In a sense, this is a feature: it’s not that Fedi has any fewer nasty people (for anyone’s definition of nasty) than any unfederated social network, but that the federated aspect lets people sort themselves into local instances that suit their attitudes and interests, including the level of blocking: you can join anything from a free speech instance to an instance that administratively blocks free speech instances so its users never see posts from them. However, if you don’t want to make more than one Fediverse account (and many people do make multiple accounts to suit the local interests of multiple instances), and you want an unrestricted view of the Fediverse, then you can end up specifically looking for an instance that’s lightly moderated (so it won’t be blocked on sight by restrictive instances) but with a no-admin-level-block policy. (You can block/mute both individuals and instances on your own account.)

In particular, mastodon.social, the big flagship Mastodon instance, has a reputation for blocking large chunks of the Fediverse without telling anyone it’s done so. Edit: this has now changed after, er, events took place. (I’m not sure whether this covers all admin-level blocks or whether individuals may also have been blocked/muted.)

Also, if you’re academically inclined and considering a sign-up on scholar.social, check the blocklist/mutelist (it silences unmoderated instances, but at least has a public list of those it’s silenced) and also read this, this and this: the admin’s conception of academic freedom is, er, not uncontroversial.

While we’re on the jolly subject of blocklists, there are a couple that are passed around among some admins of more block-happy instances, and, well, I’m not going to tell you what side to take here.

When you look at the public front page of an instance, you may find yourself viewing the ‘federated timeline’/‘the whole known network’, which contains every post the instance knows about via subscription or relay. However, when you’re deciding which instance to join you’ll usually want to check the local timeline instead: if necessary you can get an instance’s most recent posts from here. (Remotely viewing local timelines is a semi-solved problem: the Mastalab app very recently added remote instance subscriptions of this sort.)

(Some instances have ‘followbots’ that follow as many people as possible in order to give the fullest possible view of the Fediverse. Which is why, if I want to do a hashtag search, instead of bothering with the limited view of the local instance I may go to https://mastodon.host/tags/tag-goes-here in order to take advantage of its followbot. There’s also a tag explorer tool here, and if you can follow a Japanese UI there’s a Fediverse search tool here. Let’s say federation has its complications. Mastodon’s search features are also deliberately restricted, the reasoning apparently being that they’d be used for harassment if they were more useful.)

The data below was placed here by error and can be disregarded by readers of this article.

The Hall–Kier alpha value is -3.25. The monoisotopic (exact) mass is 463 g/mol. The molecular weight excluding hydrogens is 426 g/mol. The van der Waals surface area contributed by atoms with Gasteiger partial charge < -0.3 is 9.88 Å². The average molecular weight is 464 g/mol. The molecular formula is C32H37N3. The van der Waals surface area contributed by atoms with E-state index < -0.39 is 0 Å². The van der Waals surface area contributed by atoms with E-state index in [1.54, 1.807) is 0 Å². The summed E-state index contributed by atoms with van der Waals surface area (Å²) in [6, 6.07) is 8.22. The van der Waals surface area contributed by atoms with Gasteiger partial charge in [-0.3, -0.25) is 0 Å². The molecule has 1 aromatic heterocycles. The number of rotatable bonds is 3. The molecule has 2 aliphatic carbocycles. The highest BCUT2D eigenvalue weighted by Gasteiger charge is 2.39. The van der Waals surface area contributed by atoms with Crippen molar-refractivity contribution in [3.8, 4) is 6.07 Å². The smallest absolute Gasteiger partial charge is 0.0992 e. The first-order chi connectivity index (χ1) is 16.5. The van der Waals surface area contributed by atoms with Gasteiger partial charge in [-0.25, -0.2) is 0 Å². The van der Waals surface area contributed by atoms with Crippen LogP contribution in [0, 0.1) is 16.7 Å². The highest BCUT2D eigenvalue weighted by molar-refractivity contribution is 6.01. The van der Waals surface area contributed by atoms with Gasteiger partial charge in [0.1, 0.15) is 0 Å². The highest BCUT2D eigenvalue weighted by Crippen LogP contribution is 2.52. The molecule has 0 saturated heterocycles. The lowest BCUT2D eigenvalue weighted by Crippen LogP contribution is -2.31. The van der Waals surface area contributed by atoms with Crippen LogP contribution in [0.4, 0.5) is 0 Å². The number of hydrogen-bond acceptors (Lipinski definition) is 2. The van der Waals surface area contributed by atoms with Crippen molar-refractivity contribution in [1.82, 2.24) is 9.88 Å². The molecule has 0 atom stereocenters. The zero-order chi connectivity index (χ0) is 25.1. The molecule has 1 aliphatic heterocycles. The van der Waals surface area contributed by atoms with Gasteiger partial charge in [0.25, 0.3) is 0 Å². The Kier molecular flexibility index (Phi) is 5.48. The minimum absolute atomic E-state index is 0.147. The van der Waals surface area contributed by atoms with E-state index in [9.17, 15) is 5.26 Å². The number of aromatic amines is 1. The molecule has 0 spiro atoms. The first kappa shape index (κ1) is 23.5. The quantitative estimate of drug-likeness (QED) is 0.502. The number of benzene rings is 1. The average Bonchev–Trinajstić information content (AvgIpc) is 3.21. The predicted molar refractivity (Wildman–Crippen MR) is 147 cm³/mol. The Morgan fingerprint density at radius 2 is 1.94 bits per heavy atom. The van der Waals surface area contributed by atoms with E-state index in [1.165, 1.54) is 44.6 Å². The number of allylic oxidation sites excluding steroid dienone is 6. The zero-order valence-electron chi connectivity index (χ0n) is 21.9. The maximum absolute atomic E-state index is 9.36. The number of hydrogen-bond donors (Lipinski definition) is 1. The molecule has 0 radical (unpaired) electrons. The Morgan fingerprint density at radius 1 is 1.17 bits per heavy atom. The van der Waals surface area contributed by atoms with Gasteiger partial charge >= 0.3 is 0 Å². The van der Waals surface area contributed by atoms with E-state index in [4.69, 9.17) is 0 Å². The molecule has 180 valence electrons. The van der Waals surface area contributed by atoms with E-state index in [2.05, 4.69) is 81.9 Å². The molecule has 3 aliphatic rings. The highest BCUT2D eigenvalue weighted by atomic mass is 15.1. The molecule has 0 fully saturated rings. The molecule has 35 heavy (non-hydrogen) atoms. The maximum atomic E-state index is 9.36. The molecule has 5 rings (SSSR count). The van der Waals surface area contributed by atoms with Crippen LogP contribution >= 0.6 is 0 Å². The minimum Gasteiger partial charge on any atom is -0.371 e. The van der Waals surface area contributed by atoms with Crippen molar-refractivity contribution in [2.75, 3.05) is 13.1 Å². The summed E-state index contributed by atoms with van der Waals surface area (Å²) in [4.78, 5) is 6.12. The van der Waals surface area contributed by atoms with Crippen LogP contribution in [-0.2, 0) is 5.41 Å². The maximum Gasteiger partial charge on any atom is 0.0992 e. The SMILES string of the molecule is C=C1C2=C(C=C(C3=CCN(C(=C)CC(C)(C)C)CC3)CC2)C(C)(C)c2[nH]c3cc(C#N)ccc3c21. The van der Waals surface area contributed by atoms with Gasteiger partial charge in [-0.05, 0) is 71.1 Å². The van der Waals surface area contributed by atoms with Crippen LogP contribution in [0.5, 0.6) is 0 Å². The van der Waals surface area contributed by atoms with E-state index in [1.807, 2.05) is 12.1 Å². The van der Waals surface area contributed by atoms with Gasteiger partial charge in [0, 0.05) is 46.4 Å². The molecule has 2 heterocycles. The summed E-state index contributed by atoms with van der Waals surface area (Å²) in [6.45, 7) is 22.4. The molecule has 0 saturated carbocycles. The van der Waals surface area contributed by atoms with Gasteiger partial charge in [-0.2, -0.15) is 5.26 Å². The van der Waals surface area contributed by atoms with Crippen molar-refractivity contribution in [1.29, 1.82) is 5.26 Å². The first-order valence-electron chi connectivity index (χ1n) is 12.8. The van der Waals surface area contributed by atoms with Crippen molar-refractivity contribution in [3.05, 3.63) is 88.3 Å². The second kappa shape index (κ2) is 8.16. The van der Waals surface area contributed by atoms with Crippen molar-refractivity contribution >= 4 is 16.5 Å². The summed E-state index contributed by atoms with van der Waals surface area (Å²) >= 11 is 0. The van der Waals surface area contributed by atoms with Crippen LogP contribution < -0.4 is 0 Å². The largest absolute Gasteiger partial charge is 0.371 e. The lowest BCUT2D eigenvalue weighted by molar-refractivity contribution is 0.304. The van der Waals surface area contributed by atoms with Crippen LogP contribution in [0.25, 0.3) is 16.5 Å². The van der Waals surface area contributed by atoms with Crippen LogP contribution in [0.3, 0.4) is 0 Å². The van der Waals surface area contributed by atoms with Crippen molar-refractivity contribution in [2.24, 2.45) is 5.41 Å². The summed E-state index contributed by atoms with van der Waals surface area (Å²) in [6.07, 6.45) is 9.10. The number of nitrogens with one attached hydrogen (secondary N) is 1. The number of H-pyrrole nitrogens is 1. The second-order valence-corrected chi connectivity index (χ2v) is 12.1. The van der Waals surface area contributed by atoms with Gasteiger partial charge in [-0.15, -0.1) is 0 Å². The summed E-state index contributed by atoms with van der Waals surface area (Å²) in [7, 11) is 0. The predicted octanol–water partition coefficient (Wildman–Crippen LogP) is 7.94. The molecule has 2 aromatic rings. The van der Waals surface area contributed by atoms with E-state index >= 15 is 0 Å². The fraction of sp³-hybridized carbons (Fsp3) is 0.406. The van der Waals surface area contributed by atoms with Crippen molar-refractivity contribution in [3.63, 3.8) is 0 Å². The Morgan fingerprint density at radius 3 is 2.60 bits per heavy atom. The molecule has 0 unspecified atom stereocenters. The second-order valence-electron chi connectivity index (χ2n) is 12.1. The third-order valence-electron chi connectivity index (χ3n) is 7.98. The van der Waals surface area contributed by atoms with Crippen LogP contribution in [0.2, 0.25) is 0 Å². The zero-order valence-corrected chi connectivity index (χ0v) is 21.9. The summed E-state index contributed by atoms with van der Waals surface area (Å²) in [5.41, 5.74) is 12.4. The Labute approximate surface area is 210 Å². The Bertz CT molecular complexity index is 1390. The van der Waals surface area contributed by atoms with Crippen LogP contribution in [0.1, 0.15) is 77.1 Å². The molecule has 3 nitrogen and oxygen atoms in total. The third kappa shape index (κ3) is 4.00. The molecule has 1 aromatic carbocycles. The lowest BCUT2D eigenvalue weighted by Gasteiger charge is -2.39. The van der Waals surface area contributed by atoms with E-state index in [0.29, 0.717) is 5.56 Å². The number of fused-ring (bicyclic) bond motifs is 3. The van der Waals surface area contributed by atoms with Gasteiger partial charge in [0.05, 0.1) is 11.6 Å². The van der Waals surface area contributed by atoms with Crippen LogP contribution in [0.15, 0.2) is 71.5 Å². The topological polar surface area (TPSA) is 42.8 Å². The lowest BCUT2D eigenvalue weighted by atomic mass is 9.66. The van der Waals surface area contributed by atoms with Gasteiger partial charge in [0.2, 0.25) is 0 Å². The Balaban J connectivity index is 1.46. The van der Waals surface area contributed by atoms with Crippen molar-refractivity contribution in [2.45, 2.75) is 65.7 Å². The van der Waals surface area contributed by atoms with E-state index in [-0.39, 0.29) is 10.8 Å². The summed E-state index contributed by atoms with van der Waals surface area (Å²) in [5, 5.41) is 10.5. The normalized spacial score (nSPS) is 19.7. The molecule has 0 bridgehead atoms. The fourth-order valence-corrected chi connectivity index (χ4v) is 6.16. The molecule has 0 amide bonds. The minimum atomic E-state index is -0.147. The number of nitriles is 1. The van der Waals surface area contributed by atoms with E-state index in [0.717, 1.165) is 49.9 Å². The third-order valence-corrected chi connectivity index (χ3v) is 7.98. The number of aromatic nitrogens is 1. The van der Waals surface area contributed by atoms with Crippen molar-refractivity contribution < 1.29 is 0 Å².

If you want to interact with a post you've found via the open Web but your instance doesn’t know about it yet, you can try putting its URL into the search box in the Mastodon UI, or the Mastodon-style front-end available in Pleroma (if there’s no login option to use the latter, try adding /web to the end of the hostname). Mastodon can generally find other Mastodon posts unless a server’s configured in a way it dislikes. Pleroma has a set-up where a remote URL with /objects/ in it redirects to a local one with /notice/ in it, and the latter doesn’t always seem to return results in Mastodon. Friendica URLs don’t work in Mastodon search and I don’t know of any work-around.

Misc. Mastodon vs. Pleroma stuff: Mastodon has a character limit of 500 unless an instance changes it, Pleroma has 5000; Mastodon’s post privacy settings may not be available to set in Pleroma’s native front-end unless the admin has turned them on (though none of them provides real security: it’s more like whispering when in a crowded room); the native Pleroma front-end has no favourites list or ability to search for anything but usernames, but the Mastodon-style front-end can be used instead; if Pleroma won’t load older posts, or displays sensitivity banners when they’ve been set on images even though you turned them off, switch timelines and then switch back; I’ve had random problems following accounts from a Pleroma instance and never receiving posts from them, but I don’t yet know whether it’s instance-specific; and Mastodon is useless for heavy users trying to follow what happened overnight, because ‘I figured nobody is likely to scroll back 400 items’.